That’s why I switched from a largely pre-med major to plant biology for my PhD. I grew up in a farm and ranch community on the dry eastern plains of Colorado. There, slim margins prevent many farmers from investing in the newest technologies, so I wanted to help make better seeds more affordable.
4. A pesticide is a pesticide is a pesticide
Pesticide is a generic term for a range of compounds. Different classes target certain types of pests: herbicides for weeds, fungicides for fungi, insecticides for insects, rodenticides for rodents. Some kill very specifically. For example, certain herbicides target only broad-leafed plants, but not grasses. Others, like certain insecticides that can also harm larger animals at high doses, across categories.
Pesticides fight bugs and weeds in organic and conventional fields. The difference is that organic pesticides cannot be synthesized artificially. This does not necessarily mean they are less toxic. Toxicity depends on the specific compound and a person’s exposure to that compound. Some pesticides, especially older ones, are toxic at relatively low levels. Others are safe even at very high doses. Pesticides also differ in how quickly they break down in the environment.
Different regulations apply to different pesticides. Permits are required to purchase some agricultural chemicals, and many farmers call on crop consultants to diagnose problems in a field and prescribe the proper treatment.
5. Organic farmers and conventional farmers don’t get along
Adjacent farms have to cooperate regardless of how they grow their crops. For example, potentially damaging herbicides applied to one field can drift onto a neighbor’s crops. Poorly managed weeds or insects can also spread from one field to another.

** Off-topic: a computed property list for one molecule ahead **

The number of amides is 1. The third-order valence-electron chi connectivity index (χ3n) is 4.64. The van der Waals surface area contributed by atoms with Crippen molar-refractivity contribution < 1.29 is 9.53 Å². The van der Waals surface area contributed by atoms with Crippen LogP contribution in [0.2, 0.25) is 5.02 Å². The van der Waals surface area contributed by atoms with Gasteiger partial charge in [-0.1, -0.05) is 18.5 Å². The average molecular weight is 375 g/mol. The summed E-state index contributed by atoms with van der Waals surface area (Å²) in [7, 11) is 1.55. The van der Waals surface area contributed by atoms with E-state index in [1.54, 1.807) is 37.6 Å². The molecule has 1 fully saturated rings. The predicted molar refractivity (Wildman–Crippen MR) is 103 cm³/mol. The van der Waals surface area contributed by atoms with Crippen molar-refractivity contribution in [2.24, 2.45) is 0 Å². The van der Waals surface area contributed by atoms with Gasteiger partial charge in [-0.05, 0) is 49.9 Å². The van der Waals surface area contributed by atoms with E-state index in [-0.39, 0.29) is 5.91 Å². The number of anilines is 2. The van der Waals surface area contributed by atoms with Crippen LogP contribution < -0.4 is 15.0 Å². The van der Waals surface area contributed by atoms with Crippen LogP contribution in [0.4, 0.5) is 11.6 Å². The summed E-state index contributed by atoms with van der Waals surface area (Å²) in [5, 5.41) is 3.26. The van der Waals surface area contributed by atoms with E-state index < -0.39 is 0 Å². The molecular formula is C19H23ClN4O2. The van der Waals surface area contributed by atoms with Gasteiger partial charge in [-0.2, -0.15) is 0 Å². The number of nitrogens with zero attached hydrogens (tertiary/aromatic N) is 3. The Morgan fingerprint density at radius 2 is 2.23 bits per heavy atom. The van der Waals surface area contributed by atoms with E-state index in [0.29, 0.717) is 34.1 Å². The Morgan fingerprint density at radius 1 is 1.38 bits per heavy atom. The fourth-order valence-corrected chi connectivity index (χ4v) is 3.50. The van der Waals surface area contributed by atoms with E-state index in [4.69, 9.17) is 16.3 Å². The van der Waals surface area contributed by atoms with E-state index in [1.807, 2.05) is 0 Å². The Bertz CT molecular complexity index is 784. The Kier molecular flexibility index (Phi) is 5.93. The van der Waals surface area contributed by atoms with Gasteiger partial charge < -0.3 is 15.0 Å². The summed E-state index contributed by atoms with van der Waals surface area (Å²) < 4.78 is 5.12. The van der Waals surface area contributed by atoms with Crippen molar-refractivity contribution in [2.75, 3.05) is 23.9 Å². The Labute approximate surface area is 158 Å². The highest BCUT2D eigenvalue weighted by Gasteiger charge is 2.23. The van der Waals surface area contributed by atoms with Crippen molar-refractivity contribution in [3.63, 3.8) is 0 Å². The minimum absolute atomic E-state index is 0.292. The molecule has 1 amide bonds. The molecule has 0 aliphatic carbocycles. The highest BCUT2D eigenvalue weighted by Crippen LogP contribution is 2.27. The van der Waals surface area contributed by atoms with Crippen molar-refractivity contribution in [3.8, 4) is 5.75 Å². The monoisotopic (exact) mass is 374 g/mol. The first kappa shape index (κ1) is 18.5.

But many farm families actually grow organic and conventional crops on different fields. Organic and conventional agriculture are different business models. It typically costs more to grow crops organically, but farmers can sell these crops for a higher premium. Some crops are easier to grow organically than others depending on the type of pests they face. Whether a given crop can be grown with more sustainability by conventional or organic methods also differs by crop and by region.
6. A GMO is a GMO is a GMO
Farmers and plant scientists find the term “GMO,” or genetically modified organism, frustrating. There are many ways to genetically modify a crop inside and outside of a lab. Yet the term GMO and the regulations that go with it are restricted to particular types of genetic engineering.
Genetic engineering is a tool that can be used in many different ways. The technique has produced virus-resistant papayas, grains that can survive herbicide application, squash unpalatable to insects and apples that don’t brown. Each of these traits can lead to very different outcomes. For example, herbicide-resistant crops allow an increased use of certain herbicides, while insect-resistant crops enable farmers to use less insecticides.
Each GMO food crop currently or soon to be on U.S. shelves (these include canola, corn, papaya, soybean, squash, sugar beets, apples and potatoes) has been individually tested for safety. Collectively, this research spans two decades and nearly 1,000 studies by multiple independent organizations from all over the world.
7. Only meat with a “hormone-free” label is hormone free